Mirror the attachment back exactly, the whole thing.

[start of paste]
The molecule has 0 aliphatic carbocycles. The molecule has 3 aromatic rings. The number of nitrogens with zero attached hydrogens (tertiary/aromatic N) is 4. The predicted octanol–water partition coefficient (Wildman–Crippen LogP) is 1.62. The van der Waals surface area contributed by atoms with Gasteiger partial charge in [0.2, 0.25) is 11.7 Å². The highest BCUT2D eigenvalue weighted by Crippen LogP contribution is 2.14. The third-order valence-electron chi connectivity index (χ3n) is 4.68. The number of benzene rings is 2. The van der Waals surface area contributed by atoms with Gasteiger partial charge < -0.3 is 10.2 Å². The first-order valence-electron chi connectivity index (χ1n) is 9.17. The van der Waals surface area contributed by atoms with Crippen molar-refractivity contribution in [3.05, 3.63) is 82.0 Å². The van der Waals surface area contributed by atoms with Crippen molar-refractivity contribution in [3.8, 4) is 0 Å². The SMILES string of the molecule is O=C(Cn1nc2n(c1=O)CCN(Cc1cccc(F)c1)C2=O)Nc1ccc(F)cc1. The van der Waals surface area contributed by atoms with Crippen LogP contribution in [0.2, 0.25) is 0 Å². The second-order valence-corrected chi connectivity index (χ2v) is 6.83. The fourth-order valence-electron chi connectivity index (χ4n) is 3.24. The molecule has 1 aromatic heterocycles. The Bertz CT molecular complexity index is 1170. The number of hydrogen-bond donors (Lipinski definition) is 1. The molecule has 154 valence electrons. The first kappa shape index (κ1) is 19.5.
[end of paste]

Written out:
The molecule has 0 aliphatic carbocycles. The molecule has 3 aromatic rings. The number of nitrogens with zero attached hydrogens (tertiary/aromatic N) is 4. The predicted octanol–water partition coefficient (Wildman–Crippen LogP) is 1.62. The van der Waals surface area contributed by atoms with Gasteiger partial charge in [0.2, 0.25) is 11.7 Å². The highest BCUT2D eigenvalue weighted by Crippen LogP contribution is 2.14. The third-order valence-electron chi connectivity index (χ3n) is 4.68. The number of benzene rings is 2. The van der Waals surface area contributed by atoms with Gasteiger partial charge < -0.3 is 10.2 Å². The first-order valence-electron chi connectivity index (χ1n) is 9.17. The van der Waals surface area contributed by atoms with Crippen molar-refractivity contribution in [3.05, 3.63) is 82.0 Å². The van der Waals surface area contributed by atoms with Crippen molar-refractivity contribution in [3.8, 4) is 0 Å². The SMILES string of the molecule is O=C(Cn1nc2n(c1=O)CCN(Cc1cccc(F)c1)C2=O)Nc1ccc(F)cc1. The van der Waals surface area contributed by atoms with Crippen LogP contribution in [0.2, 0.25) is 0 Å². The second-order valence-corrected chi connectivity index (χ2v) is 6.83. The fourth-order valence-electron chi connectivity index (χ4n) is 3.24. The molecule has 1 aromatic heterocycles. The Bertz CT molecular complexity index is 1170. The number of hydrogen-bond donors (Lipinski definition) is 1. The molecule has 154 valence electrons. The first kappa shape index (κ1) is 19.5.